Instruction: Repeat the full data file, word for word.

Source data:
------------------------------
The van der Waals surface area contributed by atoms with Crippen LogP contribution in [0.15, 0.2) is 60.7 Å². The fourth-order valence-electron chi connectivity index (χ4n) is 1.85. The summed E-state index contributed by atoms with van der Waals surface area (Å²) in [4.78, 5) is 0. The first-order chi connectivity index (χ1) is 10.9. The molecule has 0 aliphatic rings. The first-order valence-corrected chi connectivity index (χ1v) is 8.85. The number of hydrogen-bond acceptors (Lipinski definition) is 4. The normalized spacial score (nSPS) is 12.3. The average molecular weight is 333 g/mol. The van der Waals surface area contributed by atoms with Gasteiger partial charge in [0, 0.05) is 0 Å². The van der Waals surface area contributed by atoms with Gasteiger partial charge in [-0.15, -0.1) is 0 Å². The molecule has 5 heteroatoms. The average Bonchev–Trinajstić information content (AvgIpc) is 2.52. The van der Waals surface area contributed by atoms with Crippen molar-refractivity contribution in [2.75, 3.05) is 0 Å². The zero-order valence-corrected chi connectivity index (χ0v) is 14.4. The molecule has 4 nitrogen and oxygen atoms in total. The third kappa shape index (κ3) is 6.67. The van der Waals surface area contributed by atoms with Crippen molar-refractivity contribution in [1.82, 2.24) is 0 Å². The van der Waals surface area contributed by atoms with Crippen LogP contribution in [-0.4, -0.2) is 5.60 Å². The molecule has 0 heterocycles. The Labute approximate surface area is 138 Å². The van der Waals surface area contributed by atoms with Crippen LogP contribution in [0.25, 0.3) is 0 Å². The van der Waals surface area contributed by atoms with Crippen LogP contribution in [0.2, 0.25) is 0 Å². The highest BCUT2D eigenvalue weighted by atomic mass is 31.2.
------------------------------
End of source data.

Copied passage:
The van der Waals surface area contributed by atoms with Crippen LogP contribution in [0.15, 0.2) is 60.7 Å². The fourth-order valence-electron chi connectivity index (χ4n) is 1.85. The summed E-state index contributed by atoms with van der Waals surface area (Å²) in [4.78, 5) is 0. The first-order chi connectivity index (χ1) is 10.9. The molecule has 0 aliphatic rings. The first-order valence-corrected chi connectivity index (χ1v) is 8.85. The number of hydrogen-bond acceptors (Lipinski definition) is 4. The normalized spacial score (nSPS) is 12.3. The average molecular weight is 333 g/mol. The van der Waals surface area contributed by atoms with Gasteiger partial charge in [0, 0.05) is 0 Å². The van der Waals surface area contributed by atoms with Gasteiger partial charge in [-0.15, -0.1) is 0 Å². The molecule has 5 heteroatoms. The average Bonchev–Trinajstić information content (AvgIpc) is 2.52. The van der Waals surface area contributed by atoms with Crippen molar-refractivity contribution in [2.75, 3.05) is 0 Å². The zero-order valence-corrected chi connectivity index (χ0v) is 14.4. The molecule has 4 nitrogen and oxygen atoms in total. The third kappa shape index (κ3) is 6.67. The van der Waals surface area contributed by atoms with Crippen molar-refractivity contribution in [1.82, 2.24) is 0 Å². The van der Waals surface area contributed by atoms with Crippen LogP contribution in [-0.4, -0.2) is 5.60 Å². The molecule has 0 heterocycles. The Labute approximate surface area is 138 Å². The van der Waals surface area contributed by atoms with Crippen LogP contribution in [0.25, 0.3) is 0 Å². The van der Waals surface area contributed by atoms with Crippen LogP contribution in [0.2, 0.25) is 0 Å². The highest BCUT2D eigenvalue weighted by atomic mass is 31.2.